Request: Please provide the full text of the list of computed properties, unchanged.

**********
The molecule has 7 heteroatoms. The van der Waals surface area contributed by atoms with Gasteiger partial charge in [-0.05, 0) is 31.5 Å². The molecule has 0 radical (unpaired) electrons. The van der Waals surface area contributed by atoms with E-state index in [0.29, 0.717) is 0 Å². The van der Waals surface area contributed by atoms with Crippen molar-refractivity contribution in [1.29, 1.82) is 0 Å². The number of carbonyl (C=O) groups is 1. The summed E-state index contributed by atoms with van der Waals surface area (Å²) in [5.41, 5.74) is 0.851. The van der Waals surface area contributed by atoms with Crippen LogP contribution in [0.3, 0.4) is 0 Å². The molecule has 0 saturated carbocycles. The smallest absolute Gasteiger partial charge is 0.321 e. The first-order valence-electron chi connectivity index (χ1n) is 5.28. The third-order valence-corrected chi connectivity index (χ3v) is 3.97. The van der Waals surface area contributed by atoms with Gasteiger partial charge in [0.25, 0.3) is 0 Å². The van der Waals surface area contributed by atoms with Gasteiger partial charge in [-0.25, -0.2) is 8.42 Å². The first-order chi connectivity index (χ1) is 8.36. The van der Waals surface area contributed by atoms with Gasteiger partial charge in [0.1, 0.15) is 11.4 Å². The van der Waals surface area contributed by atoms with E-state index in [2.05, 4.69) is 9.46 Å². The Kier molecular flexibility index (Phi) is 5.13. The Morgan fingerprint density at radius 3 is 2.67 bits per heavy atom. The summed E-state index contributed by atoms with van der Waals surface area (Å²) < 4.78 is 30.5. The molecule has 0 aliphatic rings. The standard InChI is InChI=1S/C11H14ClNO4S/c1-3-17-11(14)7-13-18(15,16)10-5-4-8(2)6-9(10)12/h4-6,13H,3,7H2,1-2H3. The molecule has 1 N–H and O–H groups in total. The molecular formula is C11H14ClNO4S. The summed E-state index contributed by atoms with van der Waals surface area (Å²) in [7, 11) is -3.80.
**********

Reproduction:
The molecule has 7 heteroatoms. The van der Waals surface area contributed by atoms with Gasteiger partial charge in [-0.05, 0) is 31.5 Å². The molecule has 0 radical (unpaired) electrons. The van der Waals surface area contributed by atoms with E-state index in [0.29, 0.717) is 0 Å². The van der Waals surface area contributed by atoms with Crippen molar-refractivity contribution in [1.29, 1.82) is 0 Å². The number of carbonyl (C=O) groups is 1. The summed E-state index contributed by atoms with van der Waals surface area (Å²) in [5.41, 5.74) is 0.851. The van der Waals surface area contributed by atoms with Crippen LogP contribution in [0.3, 0.4) is 0 Å². The molecule has 0 saturated carbocycles. The smallest absolute Gasteiger partial charge is 0.321 e. The first-order valence-electron chi connectivity index (χ1n) is 5.28. The third-order valence-corrected chi connectivity index (χ3v) is 3.97. The van der Waals surface area contributed by atoms with Gasteiger partial charge in [0.25, 0.3) is 0 Å². The van der Waals surface area contributed by atoms with Gasteiger partial charge in [-0.25, -0.2) is 8.42 Å². The first-order chi connectivity index (χ1) is 8.36. The van der Waals surface area contributed by atoms with Gasteiger partial charge in [0.1, 0.15) is 11.4 Å². The van der Waals surface area contributed by atoms with E-state index in [2.05, 4.69) is 9.46 Å². The Kier molecular flexibility index (Phi) is 5.13. The Morgan fingerprint density at radius 3 is 2.67 bits per heavy atom. The summed E-state index contributed by atoms with van der Waals surface area (Å²) < 4.78 is 30.5. The molecule has 0 aliphatic rings. The standard InChI is InChI=1S/C11H14ClNO4S/c1-3-17-11(14)7-13-18(15,16)10-5-4-8(2)6-9(10)12/h4-6,13H,3,7H2,1-2H3. The molecule has 1 N–H and O–H groups in total. The molecular formula is C11H14ClNO4S. The summed E-state index contributed by atoms with van der Waals surface area (Å²) in [7, 11) is -3.80.